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Evidence Based Library and Information Practice


Objectives – This study sought to determine the role social media plays in shaping library services and spaces, and how queries are received, responded to, and tracked differently by different types of libraries.

Methods – In April and May of 2021, researchers conducted a nine-question survey (Appendix A) targeted to social media managers across various types of libraries in the United States, soliciting a mix of quantitative and qualitative results on prevalence of social media interactions, perceived changes to services and spaces as a result of those interactions, and how social media messaging fits within the library’s question reporting or tracking workflow. The researchers then extracted a set of thematic codes from the qualitative data to perform further statistical analysis.

Results – The survey received 805 responses in total, with response rates varying from question to question. Of these, 362reported receiving a question or suggestion via social media at least once per month, with 247 reporting a frequency of less than once per month. Respondents expressed a wide range of changes to their library services or spaces as a result, including themes of clarification, marketing, reach, restriction, collections, access, service, policy, and collaboration. Responses were garnered from all types of libraries, with public and academic libraries representing the majority.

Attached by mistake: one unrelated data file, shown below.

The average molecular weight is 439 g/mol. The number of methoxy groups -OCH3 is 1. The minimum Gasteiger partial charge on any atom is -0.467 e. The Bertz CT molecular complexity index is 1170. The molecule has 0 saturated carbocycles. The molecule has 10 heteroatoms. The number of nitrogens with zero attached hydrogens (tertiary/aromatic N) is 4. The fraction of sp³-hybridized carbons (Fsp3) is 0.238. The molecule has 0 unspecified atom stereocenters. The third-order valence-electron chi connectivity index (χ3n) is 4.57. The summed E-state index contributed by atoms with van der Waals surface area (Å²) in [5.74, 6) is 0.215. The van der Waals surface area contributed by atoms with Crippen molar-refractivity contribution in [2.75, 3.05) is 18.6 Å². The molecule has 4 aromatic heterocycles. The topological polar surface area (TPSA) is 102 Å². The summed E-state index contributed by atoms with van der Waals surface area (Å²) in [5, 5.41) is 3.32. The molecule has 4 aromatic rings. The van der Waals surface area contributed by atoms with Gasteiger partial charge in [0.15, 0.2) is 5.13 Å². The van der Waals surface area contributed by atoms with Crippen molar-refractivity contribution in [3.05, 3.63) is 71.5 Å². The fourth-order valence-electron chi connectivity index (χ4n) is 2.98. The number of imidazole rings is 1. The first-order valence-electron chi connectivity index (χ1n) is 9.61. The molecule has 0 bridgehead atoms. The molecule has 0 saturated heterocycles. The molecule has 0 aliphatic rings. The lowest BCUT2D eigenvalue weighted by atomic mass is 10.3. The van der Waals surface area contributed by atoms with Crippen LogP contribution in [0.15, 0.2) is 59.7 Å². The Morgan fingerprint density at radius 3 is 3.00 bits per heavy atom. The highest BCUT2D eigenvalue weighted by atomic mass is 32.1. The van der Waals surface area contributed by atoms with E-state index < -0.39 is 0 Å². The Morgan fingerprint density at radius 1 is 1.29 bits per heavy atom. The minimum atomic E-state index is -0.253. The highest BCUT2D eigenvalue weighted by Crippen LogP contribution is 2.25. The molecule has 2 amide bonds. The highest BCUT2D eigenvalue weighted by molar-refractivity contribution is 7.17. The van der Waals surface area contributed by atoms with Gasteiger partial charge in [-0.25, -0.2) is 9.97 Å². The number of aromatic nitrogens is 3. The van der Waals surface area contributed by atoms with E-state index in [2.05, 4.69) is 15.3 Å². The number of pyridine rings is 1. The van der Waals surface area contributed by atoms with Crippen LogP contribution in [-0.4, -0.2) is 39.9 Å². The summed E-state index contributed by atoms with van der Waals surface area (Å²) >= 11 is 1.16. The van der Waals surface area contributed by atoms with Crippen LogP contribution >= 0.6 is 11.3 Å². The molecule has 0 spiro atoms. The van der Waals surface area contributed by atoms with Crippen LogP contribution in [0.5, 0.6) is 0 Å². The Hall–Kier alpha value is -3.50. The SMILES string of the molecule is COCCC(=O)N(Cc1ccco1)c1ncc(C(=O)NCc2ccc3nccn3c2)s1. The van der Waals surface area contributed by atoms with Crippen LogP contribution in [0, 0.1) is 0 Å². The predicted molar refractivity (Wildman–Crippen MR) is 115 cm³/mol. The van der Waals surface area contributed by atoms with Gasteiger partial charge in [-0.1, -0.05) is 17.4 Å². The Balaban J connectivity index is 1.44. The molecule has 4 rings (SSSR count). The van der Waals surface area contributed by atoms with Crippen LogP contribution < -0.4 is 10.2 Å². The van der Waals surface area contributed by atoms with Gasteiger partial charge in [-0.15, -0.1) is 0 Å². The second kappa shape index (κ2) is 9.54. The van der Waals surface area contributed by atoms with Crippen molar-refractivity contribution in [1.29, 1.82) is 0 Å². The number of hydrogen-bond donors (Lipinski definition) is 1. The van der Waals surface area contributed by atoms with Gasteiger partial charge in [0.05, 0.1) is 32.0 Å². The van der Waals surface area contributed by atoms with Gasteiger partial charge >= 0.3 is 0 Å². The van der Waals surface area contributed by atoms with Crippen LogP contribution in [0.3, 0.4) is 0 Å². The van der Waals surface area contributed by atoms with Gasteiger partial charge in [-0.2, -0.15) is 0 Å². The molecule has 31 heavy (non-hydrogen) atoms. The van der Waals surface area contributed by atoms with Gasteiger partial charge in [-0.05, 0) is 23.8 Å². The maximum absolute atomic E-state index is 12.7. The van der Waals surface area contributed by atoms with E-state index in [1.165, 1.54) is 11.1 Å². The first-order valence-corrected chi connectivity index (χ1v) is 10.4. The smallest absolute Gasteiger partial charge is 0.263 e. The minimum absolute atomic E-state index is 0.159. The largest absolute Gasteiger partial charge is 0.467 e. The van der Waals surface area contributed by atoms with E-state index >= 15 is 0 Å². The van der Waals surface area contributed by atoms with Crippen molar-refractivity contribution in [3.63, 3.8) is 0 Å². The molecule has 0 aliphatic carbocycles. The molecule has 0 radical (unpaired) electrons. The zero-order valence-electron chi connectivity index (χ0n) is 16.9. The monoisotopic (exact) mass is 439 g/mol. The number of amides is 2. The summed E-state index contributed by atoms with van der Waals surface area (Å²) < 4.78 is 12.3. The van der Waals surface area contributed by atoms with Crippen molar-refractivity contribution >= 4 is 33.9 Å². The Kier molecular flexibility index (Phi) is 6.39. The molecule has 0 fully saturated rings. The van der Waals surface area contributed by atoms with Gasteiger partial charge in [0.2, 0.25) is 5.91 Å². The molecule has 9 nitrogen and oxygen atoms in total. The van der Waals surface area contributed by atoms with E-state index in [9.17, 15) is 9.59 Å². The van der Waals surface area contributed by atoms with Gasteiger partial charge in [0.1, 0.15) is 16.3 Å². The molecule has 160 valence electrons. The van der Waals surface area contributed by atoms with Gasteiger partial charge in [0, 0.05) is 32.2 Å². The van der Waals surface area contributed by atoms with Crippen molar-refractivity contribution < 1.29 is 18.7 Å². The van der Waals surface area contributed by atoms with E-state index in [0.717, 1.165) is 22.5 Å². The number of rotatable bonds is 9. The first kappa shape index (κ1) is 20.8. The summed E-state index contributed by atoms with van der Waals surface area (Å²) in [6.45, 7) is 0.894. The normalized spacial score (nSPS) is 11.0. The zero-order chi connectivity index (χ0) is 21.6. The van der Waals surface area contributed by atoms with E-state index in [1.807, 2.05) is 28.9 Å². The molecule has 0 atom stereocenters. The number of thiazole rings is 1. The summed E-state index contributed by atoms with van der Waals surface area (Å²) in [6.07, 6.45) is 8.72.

Conclusion – While there remains a disparity in how different types of libraries utilize social media for soliciting questions and suggestions on library services and spaces, those libraries that participate in the social media conversation are using it as a resource to learn more from their patrons and communities and ultimately are better situated to serve their population.

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University of Alberta Library





Peer Reviewed



social media marketing, library user engagement, public libraries, academic libraries